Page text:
Evart Schools prepare for face-to-face instruction
Nearly 100 students opted to learn remotely
EVART -- The Evart Public Schools Board of Education met this week to approve a COVID-19 preparedness response plan.
Returning to school Aug. 19, the plan allows for students to learn virtually as well as in person.
"The real thing of the plan is that we are going to have face-to-face instruction for all K-12 students," Superintendent Shirley Howard said. "And we are going to have a very good online option being done by our own teachers."
With about 80-90 Evart students opting to learn remotely, Howard said students will be able to watch lessons from their homes. For elementary-aged students, lessons likely will be recorded, but older students likely will have the option to watch lessons live.
Howard said this variation is intended to allow younger students the opportunity to watch lessons as many times as they need to, while also making it so families with students in different grades are not all on the internet at the same time.
While a majority of Evart students will be learning in person, Howard said she does have several concerns for those choosing to learn at home.
"Even when they're in school sometimes its a struggle," she said. "And on the other hand, I worry about kindergarten trying to teach letters and sounds and reading virtually."
However, with online classes being taught by Evart teachers who will be making regular contact with students, Howard said she hopes this will not be a major issue.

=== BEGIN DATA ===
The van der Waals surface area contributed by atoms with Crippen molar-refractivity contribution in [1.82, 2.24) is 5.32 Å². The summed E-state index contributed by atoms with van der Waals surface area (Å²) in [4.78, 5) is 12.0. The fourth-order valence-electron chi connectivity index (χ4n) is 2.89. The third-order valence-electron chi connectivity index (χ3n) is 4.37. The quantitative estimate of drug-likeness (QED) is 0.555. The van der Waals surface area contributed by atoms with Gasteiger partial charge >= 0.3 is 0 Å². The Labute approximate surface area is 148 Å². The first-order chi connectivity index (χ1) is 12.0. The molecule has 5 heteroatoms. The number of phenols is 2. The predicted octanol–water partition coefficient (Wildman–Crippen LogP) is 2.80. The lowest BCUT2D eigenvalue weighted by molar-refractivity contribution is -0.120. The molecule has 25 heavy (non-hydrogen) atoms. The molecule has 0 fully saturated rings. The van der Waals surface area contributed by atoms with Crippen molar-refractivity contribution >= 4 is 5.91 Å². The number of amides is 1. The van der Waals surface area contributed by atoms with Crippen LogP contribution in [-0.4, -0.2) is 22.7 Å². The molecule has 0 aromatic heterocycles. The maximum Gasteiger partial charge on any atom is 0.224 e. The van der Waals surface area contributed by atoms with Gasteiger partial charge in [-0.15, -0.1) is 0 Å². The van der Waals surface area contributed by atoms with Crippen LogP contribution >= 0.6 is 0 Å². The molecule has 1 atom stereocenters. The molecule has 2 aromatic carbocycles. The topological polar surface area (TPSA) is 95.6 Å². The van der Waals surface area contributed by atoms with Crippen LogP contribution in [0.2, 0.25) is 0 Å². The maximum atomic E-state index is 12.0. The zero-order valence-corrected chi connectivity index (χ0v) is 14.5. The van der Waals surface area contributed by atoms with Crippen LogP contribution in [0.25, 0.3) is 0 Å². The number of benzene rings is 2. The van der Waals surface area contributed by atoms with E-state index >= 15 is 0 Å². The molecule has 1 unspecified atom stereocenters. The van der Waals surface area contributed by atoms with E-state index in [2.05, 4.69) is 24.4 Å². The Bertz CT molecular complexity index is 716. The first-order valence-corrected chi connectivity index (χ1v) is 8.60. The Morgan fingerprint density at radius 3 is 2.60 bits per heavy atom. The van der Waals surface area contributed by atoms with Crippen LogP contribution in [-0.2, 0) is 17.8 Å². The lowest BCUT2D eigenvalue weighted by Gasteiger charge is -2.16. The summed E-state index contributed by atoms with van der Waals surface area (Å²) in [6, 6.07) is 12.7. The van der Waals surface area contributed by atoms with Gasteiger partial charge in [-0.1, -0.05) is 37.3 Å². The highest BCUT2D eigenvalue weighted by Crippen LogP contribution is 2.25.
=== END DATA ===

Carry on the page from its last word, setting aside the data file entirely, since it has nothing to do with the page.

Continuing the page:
Concerns also were raised about students attending the Mecosta Osceola Career Center this year.
With all career center classes being taught in person, Evart students choosing to take classes at the career center will be around students from other area school districts.
Howard noted, however, that students choosing this option would be around the same cohort of students each day, regardless of that students' district.
She also said the school district likely would be offering three buses to transport students to and from the career center in order to separate those who are not in the same cohort as much as possible.
"The more we can provide for them the better," Howard said.
While some area school districts have opted to delay the start of school or begin with a hybrid model of learning, Howard said school staff felt it was important to start face-to-face and on time.
By beginning early on, she said she hopes students will have more time to adjust to the school district's new policies and virtual learning in case school should have to shut down later in the year.
"They will be ready -- as ready as you can be -- and at least they'll have met their teachers," Howard said.